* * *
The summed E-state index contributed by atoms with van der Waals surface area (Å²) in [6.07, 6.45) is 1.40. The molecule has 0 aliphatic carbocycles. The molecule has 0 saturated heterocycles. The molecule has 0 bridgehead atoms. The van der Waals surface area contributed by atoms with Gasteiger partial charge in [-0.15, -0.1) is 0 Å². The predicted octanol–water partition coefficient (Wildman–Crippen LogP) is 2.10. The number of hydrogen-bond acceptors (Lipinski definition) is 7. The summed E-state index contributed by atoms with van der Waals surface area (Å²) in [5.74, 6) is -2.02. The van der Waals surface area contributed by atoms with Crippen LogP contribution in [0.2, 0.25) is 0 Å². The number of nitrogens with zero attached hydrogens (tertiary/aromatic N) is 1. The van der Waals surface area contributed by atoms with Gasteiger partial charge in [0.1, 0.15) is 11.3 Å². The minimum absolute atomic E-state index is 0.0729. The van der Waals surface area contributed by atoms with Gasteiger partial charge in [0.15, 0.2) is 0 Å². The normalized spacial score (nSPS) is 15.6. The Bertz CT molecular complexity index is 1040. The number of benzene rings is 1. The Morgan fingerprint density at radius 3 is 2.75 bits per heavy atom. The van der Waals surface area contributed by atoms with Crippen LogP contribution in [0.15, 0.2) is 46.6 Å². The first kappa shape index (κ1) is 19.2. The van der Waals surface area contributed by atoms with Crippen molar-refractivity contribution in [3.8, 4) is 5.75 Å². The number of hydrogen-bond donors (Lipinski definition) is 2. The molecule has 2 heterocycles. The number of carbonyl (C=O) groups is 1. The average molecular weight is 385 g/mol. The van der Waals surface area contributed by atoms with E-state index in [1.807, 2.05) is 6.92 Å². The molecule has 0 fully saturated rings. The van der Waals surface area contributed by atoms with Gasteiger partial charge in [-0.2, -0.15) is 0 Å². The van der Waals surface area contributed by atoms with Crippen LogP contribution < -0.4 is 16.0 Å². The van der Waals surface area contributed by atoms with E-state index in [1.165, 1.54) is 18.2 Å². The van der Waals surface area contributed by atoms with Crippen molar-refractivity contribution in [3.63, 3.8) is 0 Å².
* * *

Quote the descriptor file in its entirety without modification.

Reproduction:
The summed E-state index contributed by atoms with van der Waals surface area (Å²) in [6.07, 6.45) is 1.40. The molecule has 0 aliphatic carbocycles. The molecule has 0 saturated heterocycles. The molecule has 0 bridgehead atoms. The van der Waals surface area contributed by atoms with Gasteiger partial charge in [-0.15, -0.1) is 0 Å². The predicted octanol–water partition coefficient (Wildman–Crippen LogP) is 2.10. The number of hydrogen-bond acceptors (Lipinski definition) is 7. The summed E-state index contributed by atoms with van der Waals surface area (Å²) in [5.74, 6) is -2.02. The van der Waals surface area contributed by atoms with Crippen LogP contribution in [0.2, 0.25) is 0 Å². The number of nitrogens with zero attached hydrogens (tertiary/aromatic N) is 1. The van der Waals surface area contributed by atoms with Gasteiger partial charge in [0.1, 0.15) is 11.3 Å². The minimum absolute atomic E-state index is 0.0729. The van der Waals surface area contributed by atoms with Gasteiger partial charge in [0.15, 0.2) is 0 Å². The normalized spacial score (nSPS) is 15.6. The Bertz CT molecular complexity index is 1040. The number of benzene rings is 1. The Morgan fingerprint density at radius 3 is 2.75 bits per heavy atom. The van der Waals surface area contributed by atoms with Crippen LogP contribution in [0.15, 0.2) is 46.6 Å². The first kappa shape index (κ1) is 19.2. The van der Waals surface area contributed by atoms with Crippen molar-refractivity contribution in [3.8, 4) is 5.75 Å². The number of hydrogen-bond donors (Lipinski definition) is 2. The molecule has 2 heterocycles. The number of carbonyl (C=O) groups is 1. The average molecular weight is 385 g/mol. The van der Waals surface area contributed by atoms with E-state index in [1.807, 2.05) is 6.92 Å². The molecule has 0 fully saturated rings. The van der Waals surface area contributed by atoms with Gasteiger partial charge in [-0.2, -0.15) is 0 Å². The van der Waals surface area contributed by atoms with Crippen LogP contribution < -0.4 is 16.0 Å². The van der Waals surface area contributed by atoms with E-state index in [1.165, 1.54) is 18.2 Å². The van der Waals surface area contributed by atoms with Crippen molar-refractivity contribution in [3.63, 3.8) is 0 Å².